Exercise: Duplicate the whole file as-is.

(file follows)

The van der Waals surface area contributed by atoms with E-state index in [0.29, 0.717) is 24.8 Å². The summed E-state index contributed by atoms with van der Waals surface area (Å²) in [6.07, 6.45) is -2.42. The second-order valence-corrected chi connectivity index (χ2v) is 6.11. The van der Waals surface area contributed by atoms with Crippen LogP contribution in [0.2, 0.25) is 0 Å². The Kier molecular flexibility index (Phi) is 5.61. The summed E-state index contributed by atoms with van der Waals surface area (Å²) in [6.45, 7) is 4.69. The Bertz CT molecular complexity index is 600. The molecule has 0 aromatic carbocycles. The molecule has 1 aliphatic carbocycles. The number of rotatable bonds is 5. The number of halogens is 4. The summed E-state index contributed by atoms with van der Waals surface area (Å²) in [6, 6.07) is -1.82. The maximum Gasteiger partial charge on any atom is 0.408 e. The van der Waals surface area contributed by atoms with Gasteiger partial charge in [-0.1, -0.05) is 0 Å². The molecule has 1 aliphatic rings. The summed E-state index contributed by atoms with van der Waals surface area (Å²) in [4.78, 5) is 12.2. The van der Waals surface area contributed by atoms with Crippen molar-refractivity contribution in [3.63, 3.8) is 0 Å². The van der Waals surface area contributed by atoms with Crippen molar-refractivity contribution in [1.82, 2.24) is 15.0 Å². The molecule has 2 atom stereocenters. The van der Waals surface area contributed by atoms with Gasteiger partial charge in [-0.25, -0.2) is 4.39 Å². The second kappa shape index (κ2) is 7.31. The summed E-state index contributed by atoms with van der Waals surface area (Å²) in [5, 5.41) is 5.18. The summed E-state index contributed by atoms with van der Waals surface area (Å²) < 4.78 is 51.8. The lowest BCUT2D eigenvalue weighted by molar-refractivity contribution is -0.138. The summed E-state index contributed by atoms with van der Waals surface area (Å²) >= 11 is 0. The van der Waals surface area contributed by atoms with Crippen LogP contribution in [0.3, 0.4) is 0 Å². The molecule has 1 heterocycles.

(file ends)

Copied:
The van der Waals surface area contributed by atoms with E-state index in [0.29, 0.717) is 24.8 Å². The summed E-state index contributed by atoms with van der Waals surface area (Å²) in [6.07, 6.45) is -2.42. The second-order valence-corrected chi connectivity index (χ2v) is 6.11. The van der Waals surface area contributed by atoms with Crippen LogP contribution in [0.2, 0.25) is 0 Å². The Kier molecular flexibility index (Phi) is 5.61. The summed E-state index contributed by atoms with van der Waals surface area (Å²) in [6.45, 7) is 4.69. The Bertz CT molecular complexity index is 600. The molecule has 0 aromatic carbocycles. The molecule has 1 aliphatic carbocycles. The number of rotatable bonds is 5. The number of halogens is 4. The summed E-state index contributed by atoms with van der Waals surface area (Å²) in [6, 6.07) is -1.82. The maximum Gasteiger partial charge on any atom is 0.408 e. The van der Waals surface area contributed by atoms with Gasteiger partial charge in [-0.1, -0.05) is 0 Å². The molecule has 1 aliphatic rings. The summed E-state index contributed by atoms with van der Waals surface area (Å²) in [4.78, 5) is 12.2. The van der Waals surface area contributed by atoms with Crippen molar-refractivity contribution in [3.63, 3.8) is 0 Å². The van der Waals surface area contributed by atoms with Crippen molar-refractivity contribution in [1.82, 2.24) is 15.0 Å². The molecule has 2 atom stereocenters. The van der Waals surface area contributed by atoms with Gasteiger partial charge in [-0.25, -0.2) is 4.39 Å². The second kappa shape index (κ2) is 7.31. The summed E-state index contributed by atoms with van der Waals surface area (Å²) in [5, 5.41) is 5.18. The summed E-state index contributed by atoms with van der Waals surface area (Å²) < 4.78 is 51.8. The lowest BCUT2D eigenvalue weighted by molar-refractivity contribution is -0.138. The summed E-state index contributed by atoms with van der Waals surface area (Å²) >= 11 is 0. The van der Waals surface area contributed by atoms with Crippen LogP contribution in [0.3, 0.4) is 0 Å². The molecule has 1 heterocycles.